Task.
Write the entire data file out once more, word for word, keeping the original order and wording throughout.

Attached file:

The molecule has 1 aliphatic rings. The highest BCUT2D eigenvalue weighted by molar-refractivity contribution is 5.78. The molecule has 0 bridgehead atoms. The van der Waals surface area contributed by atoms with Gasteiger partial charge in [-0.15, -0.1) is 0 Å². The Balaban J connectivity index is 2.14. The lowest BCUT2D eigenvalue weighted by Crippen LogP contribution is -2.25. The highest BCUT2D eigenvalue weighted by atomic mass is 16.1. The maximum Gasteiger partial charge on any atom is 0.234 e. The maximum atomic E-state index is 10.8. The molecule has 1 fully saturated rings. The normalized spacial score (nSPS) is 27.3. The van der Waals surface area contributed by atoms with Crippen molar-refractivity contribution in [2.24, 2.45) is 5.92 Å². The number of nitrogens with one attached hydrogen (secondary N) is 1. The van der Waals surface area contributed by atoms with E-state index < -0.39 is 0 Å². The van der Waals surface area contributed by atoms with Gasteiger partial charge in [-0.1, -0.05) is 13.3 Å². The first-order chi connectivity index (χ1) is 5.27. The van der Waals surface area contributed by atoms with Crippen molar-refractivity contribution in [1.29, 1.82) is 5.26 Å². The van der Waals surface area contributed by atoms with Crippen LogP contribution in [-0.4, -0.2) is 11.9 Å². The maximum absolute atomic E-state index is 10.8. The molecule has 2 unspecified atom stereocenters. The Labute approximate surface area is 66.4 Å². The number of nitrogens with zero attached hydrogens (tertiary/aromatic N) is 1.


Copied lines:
The molecule has 1 aliphatic rings. The highest BCUT2D eigenvalue weighted by molar-refractivity contribution is 5.78. The molecule has 0 bridgehead atoms. The van der Waals surface area contributed by atoms with Gasteiger partial charge in [-0.15, -0.1) is 0 Å². The Balaban J connectivity index is 2.14. The lowest BCUT2D eigenvalue weighted by Crippen LogP contribution is -2.25. The highest BCUT2D eigenvalue weighted by atomic mass is 16.1. The maximum Gasteiger partial charge on any atom is 0.234 e. The maximum atomic E-state index is 10.8. The molecule has 1 fully saturated rings. The normalized spacial score (nSPS) is 27.3. The van der Waals surface area contributed by atoms with Crippen molar-refractivity contribution in [2.24, 2.45) is 5.92 Å². The number of nitrogens with one attached hydrogen (secondary N) is 1. The van der Waals surface area contributed by atoms with E-state index < -0.39 is 0 Å². The van der Waals surface area contributed by atoms with Gasteiger partial charge in [-0.1, -0.05) is 13.3 Å². The first-order chi connectivity index (χ1) is 5.27. The van der Waals surface area contributed by atoms with Crippen molar-refractivity contribution in [1.29, 1.82) is 5.26 Å². The van der Waals surface area contributed by atoms with Crippen LogP contribution in [-0.4, -0.2) is 11.9 Å². The maximum absolute atomic E-state index is 10.8. The molecule has 2 unspecified atom stereocenters. The Labute approximate surface area is 66.4 Å². The number of nitrogens with zero attached hydrogens (tertiary/aromatic N) is 1.